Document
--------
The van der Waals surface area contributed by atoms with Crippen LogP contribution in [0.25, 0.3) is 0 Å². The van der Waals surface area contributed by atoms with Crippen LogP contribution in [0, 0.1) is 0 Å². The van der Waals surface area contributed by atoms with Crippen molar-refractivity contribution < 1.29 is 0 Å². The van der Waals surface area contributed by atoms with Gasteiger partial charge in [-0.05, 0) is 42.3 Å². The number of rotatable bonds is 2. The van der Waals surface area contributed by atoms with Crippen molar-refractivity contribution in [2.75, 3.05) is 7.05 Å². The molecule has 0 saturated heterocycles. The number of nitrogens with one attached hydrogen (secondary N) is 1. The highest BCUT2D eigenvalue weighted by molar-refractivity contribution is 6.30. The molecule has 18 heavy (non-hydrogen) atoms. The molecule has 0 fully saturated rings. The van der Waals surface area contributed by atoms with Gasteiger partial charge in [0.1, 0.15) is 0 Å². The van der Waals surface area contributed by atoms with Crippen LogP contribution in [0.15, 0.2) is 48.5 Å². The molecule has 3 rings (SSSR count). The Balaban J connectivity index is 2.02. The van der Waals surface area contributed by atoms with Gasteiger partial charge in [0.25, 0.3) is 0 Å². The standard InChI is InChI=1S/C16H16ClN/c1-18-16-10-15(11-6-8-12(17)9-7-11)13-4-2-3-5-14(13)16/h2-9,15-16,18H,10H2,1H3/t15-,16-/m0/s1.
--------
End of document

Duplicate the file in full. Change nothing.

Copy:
The van der Waals surface area contributed by atoms with Crippen LogP contribution in [0.25, 0.3) is 0 Å². The van der Waals surface area contributed by atoms with Crippen LogP contribution in [0, 0.1) is 0 Å². The van der Waals surface area contributed by atoms with Crippen molar-refractivity contribution < 1.29 is 0 Å². The van der Waals surface area contributed by atoms with Gasteiger partial charge in [-0.05, 0) is 42.3 Å². The number of rotatable bonds is 2. The van der Waals surface area contributed by atoms with Crippen molar-refractivity contribution in [2.75, 3.05) is 7.05 Å². The molecule has 0 saturated heterocycles. The number of nitrogens with one attached hydrogen (secondary N) is 1. The highest BCUT2D eigenvalue weighted by molar-refractivity contribution is 6.30. The molecule has 18 heavy (non-hydrogen) atoms. The molecule has 0 fully saturated rings. The van der Waals surface area contributed by atoms with Gasteiger partial charge in [0.1, 0.15) is 0 Å². The van der Waals surface area contributed by atoms with Crippen LogP contribution in [0.15, 0.2) is 48.5 Å². The molecule has 3 rings (SSSR count). The Balaban J connectivity index is 2.02. The van der Waals surface area contributed by atoms with Gasteiger partial charge in [0.25, 0.3) is 0 Å². The standard InChI is InChI=1S/C16H16ClN/c1-18-16-10-15(11-6-8-12(17)9-7-11)13-4-2-3-5-14(13)16/h2-9,15-16,18H,10H2,1H3/t15-,16-/m0/s1.